Missouri Dispensaries Struggling with Limited Supply
Medical marijuana is finally available to qualifying patients in Missouri, but supply remains limited. As of this writing, only 13 Missouri dispensaries have opened their doors. But with so few options and so much demand (over 65,000 patients registered so far, and thousands more applications being processed), businesses are finding themselves in a bit of a bind.
Why are Missouri Dispensaries Are Struggling with Medical Marijuana Supply?
Old Route 66 Wellness in Springfield opened to long lines on Election Day. Within weeks, they ran out of product and had to temporarily close their shop. The problem, as owner John Lopez told reporters, is a lack of product being grown.
The Missouri Department of Health & Senior Services (DHSS) has approved 192 dispensary licenses. Most of these businesses have already secured their locations and are undergoing final inspections, but only a handful of shops have actually opened their doors. In addition, only 11 cultivation facilities and 1 manufacturer of cannabis-infused products have been cleared by the DHSS.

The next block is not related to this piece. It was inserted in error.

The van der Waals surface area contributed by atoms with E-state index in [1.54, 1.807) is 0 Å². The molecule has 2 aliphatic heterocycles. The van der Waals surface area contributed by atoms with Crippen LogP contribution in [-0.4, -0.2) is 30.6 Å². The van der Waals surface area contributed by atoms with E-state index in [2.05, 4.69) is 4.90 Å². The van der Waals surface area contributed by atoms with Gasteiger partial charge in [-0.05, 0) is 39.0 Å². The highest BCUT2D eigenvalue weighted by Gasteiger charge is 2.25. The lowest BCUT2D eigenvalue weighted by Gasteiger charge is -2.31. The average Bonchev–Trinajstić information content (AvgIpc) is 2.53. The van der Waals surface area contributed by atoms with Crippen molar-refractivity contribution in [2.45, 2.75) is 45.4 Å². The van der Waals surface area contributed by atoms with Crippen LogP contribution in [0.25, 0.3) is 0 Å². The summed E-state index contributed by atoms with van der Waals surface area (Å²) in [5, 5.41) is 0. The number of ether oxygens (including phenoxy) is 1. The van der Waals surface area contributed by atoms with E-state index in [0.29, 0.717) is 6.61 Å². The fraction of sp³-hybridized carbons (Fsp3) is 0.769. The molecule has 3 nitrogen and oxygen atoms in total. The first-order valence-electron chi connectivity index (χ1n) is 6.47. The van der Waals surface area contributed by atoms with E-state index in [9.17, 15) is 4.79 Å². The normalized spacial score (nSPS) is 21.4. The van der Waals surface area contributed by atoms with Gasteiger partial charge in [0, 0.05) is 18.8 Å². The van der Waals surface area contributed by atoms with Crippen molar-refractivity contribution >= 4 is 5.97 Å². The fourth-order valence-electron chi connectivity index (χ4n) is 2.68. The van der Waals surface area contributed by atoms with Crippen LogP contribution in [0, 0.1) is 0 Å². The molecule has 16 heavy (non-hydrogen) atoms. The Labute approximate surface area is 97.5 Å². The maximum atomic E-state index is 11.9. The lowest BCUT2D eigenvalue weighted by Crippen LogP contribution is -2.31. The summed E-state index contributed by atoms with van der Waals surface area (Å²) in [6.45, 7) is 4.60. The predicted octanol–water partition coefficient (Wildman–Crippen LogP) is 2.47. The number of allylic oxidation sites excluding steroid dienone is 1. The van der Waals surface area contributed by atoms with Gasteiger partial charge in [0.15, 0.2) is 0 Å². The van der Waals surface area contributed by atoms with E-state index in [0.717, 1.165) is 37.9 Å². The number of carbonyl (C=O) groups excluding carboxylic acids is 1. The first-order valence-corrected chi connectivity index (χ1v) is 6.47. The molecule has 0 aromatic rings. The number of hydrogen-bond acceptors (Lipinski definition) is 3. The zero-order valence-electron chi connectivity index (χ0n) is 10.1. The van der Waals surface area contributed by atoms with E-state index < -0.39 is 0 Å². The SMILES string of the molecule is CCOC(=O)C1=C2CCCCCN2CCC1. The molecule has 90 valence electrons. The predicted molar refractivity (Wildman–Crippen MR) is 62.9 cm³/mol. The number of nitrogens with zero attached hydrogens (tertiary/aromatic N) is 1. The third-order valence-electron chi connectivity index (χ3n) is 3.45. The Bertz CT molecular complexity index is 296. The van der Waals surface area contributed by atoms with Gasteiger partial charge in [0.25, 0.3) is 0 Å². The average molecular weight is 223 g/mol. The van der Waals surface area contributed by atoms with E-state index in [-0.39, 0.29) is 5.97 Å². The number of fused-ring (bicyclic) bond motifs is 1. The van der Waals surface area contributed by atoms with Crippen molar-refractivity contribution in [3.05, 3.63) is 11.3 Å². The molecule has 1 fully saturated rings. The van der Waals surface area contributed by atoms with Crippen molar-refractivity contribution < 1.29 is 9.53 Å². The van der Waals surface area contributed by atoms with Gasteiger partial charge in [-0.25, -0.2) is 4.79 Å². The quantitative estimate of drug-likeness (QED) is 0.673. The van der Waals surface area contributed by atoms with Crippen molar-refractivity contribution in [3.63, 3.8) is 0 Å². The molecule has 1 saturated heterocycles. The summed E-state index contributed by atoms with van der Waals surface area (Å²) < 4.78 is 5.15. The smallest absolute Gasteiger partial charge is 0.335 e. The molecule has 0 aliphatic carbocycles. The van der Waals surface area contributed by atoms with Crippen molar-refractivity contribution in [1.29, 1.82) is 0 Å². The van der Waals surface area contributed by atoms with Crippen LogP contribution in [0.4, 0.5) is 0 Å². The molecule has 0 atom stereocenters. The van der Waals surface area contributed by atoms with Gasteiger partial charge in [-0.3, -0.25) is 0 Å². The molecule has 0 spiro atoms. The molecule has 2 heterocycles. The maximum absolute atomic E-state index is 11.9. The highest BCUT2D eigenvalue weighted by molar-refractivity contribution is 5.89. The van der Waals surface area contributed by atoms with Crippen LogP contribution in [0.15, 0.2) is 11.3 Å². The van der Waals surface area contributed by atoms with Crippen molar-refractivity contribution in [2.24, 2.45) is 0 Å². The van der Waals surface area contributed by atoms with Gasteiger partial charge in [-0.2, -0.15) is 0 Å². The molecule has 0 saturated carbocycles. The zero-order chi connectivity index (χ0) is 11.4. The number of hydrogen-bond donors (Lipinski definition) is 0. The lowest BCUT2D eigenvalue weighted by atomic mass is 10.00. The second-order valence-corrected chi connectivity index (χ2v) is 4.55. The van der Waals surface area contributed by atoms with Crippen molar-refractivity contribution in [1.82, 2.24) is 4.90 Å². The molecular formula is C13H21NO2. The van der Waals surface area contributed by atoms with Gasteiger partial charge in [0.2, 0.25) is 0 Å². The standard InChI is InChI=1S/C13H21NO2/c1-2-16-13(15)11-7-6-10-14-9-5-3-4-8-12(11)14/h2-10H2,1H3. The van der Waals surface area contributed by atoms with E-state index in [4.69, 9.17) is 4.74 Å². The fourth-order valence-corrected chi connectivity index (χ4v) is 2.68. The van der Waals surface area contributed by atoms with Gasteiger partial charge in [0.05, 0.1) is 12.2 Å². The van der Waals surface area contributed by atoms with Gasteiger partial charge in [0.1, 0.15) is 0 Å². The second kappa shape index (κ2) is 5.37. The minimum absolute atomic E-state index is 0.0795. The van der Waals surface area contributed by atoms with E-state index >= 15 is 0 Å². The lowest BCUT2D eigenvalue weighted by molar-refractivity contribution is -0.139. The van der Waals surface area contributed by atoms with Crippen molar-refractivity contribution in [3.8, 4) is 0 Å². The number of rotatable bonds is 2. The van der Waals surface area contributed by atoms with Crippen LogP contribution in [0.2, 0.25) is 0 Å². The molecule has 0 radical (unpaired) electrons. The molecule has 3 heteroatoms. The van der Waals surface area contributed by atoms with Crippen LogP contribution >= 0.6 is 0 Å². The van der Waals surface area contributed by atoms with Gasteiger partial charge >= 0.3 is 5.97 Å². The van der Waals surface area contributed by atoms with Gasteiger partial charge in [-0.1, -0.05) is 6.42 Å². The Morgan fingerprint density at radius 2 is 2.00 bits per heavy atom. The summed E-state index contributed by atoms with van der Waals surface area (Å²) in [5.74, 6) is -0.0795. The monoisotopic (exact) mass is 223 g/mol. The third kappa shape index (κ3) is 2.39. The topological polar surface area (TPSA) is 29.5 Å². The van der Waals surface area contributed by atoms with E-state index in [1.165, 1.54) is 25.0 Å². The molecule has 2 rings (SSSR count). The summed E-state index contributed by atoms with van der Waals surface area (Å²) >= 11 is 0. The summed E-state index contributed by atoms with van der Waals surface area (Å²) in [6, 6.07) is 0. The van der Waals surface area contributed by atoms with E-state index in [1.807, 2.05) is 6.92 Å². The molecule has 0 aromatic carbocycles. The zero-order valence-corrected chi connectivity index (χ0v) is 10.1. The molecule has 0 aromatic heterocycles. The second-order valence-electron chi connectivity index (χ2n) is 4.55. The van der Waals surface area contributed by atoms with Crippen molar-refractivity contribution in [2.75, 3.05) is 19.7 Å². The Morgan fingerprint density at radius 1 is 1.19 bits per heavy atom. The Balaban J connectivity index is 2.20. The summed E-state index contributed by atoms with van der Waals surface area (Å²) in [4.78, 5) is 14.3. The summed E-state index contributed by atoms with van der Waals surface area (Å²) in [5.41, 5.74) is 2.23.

As a result, patients are waiting in long lines to gain access to limited supply. Although the DHSS allows patients to purchase up to 4 ounces of dried marijuana or equivalent in a 30-day period, some dispensaries are limiting each customer to a smaller allotment to ensure product availability for more people.
When a new cultivation facility is approved by the DHSS, it can take three months or more to complete the first harvest. So even though the state is ramping up efforts to approve operations, cultivators remain a few steps behind.
The COVID-19 pandemic may also be compounding the shortage issue, as marijuana demand has increased at dispensaries nationwide as people spend more time at home and contend with anxiety related to the pandemic.
How Is Missouri Addressing the Medical Marijuana Supply Shortage?
The state has issued 60 cultivation licenses and 192 dispensary licenses. More businesses continue to open every week, and new cultivation facilities are actively getting their harvests underway.
While you might have to pay a bit more and travel a bit further for cannabis right now, things should improve in the coming weeks and months. By spring 2021, supply is expected to improve significantly. So now is the perfect time to apply for your Missouri medical marijuana card online, if you haven’t done so already.
For the time being, it’s a good idea to call ahead before driving a long distance to a dispensary. Ensure that the business has the medicine you need, and they may even be able to set it aside for drive-through or delivery (note that the DHSS does not permit curbside pickup for cannabis products).
Most importantly, know that the state is aware of the shortage and that regulators are working daily to get the program fully operational as quickly as possible.